Regina’s Police Chief, Evan Bray, has been saying the service is ready for legalization – talking about the training officers have been getting and the implementation of new rules.
Speaking on Gormley Wednesday morning, he said most of the provincial regulations are ticketable offenses.
“Which is obviously, if we’re looking at simple possession problems or selling to a minor, those types of things.”
Breaking federal rules gets into the territory of criminal charges.
Bray said while marijuana being legal is new, police officers already have a lot of experience in spotting and dealing with impaired drivers
“We understand how to investigate an impaired driver. We’ve been laying charges for impairment due to drugs for many years.”
Bray also answered several questions from Gormley and listeners.
Bray said he spoke to an officer in Denver, Colo., where marijuana has been legal for a few years. That officer told Bray many of the impaired drivers they catch are impaired by both drug and alcohol.
Bray explained there is a charge for both, and the threshold is lower than for a charge if a person were impaired by just one.
According to Bray, a dual impaired charge could be laid if a person tested with between 2.5 nanograms and 5 ng per 100 ml of blood for marijuana, plus 0.05 blood alcohol level.
Smoking in public
For most people, lighting up a joint in public is a no-no and can be met with a $200 fine.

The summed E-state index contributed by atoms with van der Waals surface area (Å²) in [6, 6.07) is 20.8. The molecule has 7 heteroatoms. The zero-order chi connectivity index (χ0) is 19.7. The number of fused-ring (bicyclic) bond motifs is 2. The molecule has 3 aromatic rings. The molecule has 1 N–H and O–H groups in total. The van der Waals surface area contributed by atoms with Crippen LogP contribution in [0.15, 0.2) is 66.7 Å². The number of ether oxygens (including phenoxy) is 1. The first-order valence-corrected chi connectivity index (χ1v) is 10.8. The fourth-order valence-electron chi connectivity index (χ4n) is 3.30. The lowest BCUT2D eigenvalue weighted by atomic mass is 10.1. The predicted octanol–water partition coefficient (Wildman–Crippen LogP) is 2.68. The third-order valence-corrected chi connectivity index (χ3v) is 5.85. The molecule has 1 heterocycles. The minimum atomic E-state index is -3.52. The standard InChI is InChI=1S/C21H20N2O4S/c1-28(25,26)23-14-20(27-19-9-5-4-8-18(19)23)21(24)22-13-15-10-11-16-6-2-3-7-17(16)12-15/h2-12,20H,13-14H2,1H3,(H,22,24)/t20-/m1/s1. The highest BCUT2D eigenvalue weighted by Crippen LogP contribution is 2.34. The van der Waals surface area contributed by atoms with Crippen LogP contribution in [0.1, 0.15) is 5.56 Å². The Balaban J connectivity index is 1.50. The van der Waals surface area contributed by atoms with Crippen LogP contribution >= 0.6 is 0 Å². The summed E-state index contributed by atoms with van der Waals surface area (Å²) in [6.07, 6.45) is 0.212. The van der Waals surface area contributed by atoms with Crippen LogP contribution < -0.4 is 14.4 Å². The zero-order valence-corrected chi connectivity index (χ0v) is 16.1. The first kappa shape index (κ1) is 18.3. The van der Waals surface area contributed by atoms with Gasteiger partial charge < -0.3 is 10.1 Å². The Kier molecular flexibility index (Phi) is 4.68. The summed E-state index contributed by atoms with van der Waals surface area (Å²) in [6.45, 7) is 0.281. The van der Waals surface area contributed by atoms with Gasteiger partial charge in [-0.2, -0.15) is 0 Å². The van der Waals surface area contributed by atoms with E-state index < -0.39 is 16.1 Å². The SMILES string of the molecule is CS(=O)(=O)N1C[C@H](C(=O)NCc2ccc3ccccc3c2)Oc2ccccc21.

However, Bray said that doesn’t apply if a person has a medical marijuana license.
He explained it’s okay if the person can provide proof of their prescription or license to use the drug for medicinal purposes.
Bray didn’t provide much reassurance for people who use medicinal marijuana but still drive.
He said because of the lower levels of THC in medicinal products, some patients may ending testing over the limit for driving, but not necessarily be impaired.
Bray said patients will have to work with their doctors to find what works best for them.
But he also said that, as with anything, if a person is impaired then they shouldn’t get behind the wheel.
A person can only have 30 grams of pot on them at one time in public, Bray said they had thought about getting scales for supervisory police vehicles.
But Bray alluded to the idea that officers won’t necessarily be policing possession down to the gram.
“In my view, if it looks close, it’s probably going to be close enough.”
Bray said, speaking for himself, that he generally knows what 30 grams of dried pot looks like, and officers have been trained in that as well.
However, if someone has a bale of pot in their possession, Bray said it will be confiscated, 30 grams measured out and returned to the person, and then they would likely be charged with over-possession for the rest.